A couple of weeks after meeting my doctor and getting my blood taken*, I got a call from the clinic, informing me I needed to come in to discuss the results of my tests with the doctor.
My first panicked thought was that the blood test had been negative, and that the at home and in clinic pee tests had been false positives. Then I thought (unlikely as it would be) that one of the STD tests had come back positive, and I was going to have to make a series of phone calls, telling people to get tested. And then I realized, it's probably my thyroid.
So I went to meet Dr. Crazypants.
The first thing she asked me, was if she'd seen me before. I get it. I'm terrible with names and faces. But since my medical history - including which doctor I'd seen last (her) - is readily available to her, and was in fact, open on her computer when she asked, I felt my confidence in her drop even further.
It turned out that it was my thyroid she wanted to talk to me about. My thyroid levels, as I'd mentioned they likely would be, were low. I had told her on my last visit, but I mentioned again, that when I had been living abroad, I'd had my thyroid checked a few times, always with the result that my levels were low, and they would test me again in a few months.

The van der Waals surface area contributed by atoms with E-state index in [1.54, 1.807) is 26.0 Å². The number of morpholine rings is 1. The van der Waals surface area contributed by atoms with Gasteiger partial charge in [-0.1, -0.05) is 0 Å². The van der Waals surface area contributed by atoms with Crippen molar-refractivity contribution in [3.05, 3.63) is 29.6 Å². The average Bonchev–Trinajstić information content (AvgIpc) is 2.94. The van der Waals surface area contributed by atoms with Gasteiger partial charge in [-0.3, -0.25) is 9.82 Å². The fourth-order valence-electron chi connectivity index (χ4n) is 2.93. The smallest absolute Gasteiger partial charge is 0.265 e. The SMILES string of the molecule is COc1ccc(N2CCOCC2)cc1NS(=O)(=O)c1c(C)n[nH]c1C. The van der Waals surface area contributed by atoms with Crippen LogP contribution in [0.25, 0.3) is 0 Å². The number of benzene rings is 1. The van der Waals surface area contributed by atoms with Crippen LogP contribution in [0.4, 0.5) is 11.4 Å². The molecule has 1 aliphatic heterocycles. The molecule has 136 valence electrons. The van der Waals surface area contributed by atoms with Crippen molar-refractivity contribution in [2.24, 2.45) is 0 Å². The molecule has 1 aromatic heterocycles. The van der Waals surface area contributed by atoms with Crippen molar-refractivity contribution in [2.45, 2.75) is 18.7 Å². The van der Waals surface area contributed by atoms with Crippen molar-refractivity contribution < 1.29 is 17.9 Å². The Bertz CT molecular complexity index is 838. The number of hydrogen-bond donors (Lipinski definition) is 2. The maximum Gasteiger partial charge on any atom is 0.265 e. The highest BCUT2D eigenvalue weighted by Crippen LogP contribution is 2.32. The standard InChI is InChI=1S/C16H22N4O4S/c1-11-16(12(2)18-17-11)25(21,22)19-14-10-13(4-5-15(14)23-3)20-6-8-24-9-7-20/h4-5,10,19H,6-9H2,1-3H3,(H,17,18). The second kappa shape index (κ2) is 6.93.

...at which point she asked me if this (as in, right then) was the first time I'd known about my thyroid levels being low, and if I'd ever had this before. I told her, again, I haven't ever been diagnosed with a thyroid disorder, but that they'd been checking my levels over several months, that they were always low, and that (as I'd told her on my previous visit) my mother has severe issues with her thyroid and has since before I was born.
She decided (and luckily, I've done enough research about this to believe she made the right decision, since I honestly wouldn't feel comfortable just taking her word for it) that I should be medicated immediately. I asked her if there was any risk to the baby, and she kind of half-laughed and said the risk would be a lot worse if I wasn't medicated. She started to tell me what the risks were if I didn't get medicated, then stopped herself, told me she didn't want to scare me and suggested I google it. Because we all know there won't be any hyperbolic, half-assed, fear-mongering articles about this online. It's much better for me to get my information there than from, say, an actual doctor.
(I did google it, and it is scary. Unmedicated, I could end up with a baby with severe developmental delays and poor motor skills. Just makes me realize how lucky my siblings and I are, since my mother wasn't medicated for three of us)
The next step was figuring out the dose I should be on. She asked my weight and I told her (136 lbs), and said that, although I wasn't sure if it mattered at all, I had lost 4 lbs in about a week. Her response? Since I've had more than a 20% weight loss, I should definitely be medicated right away.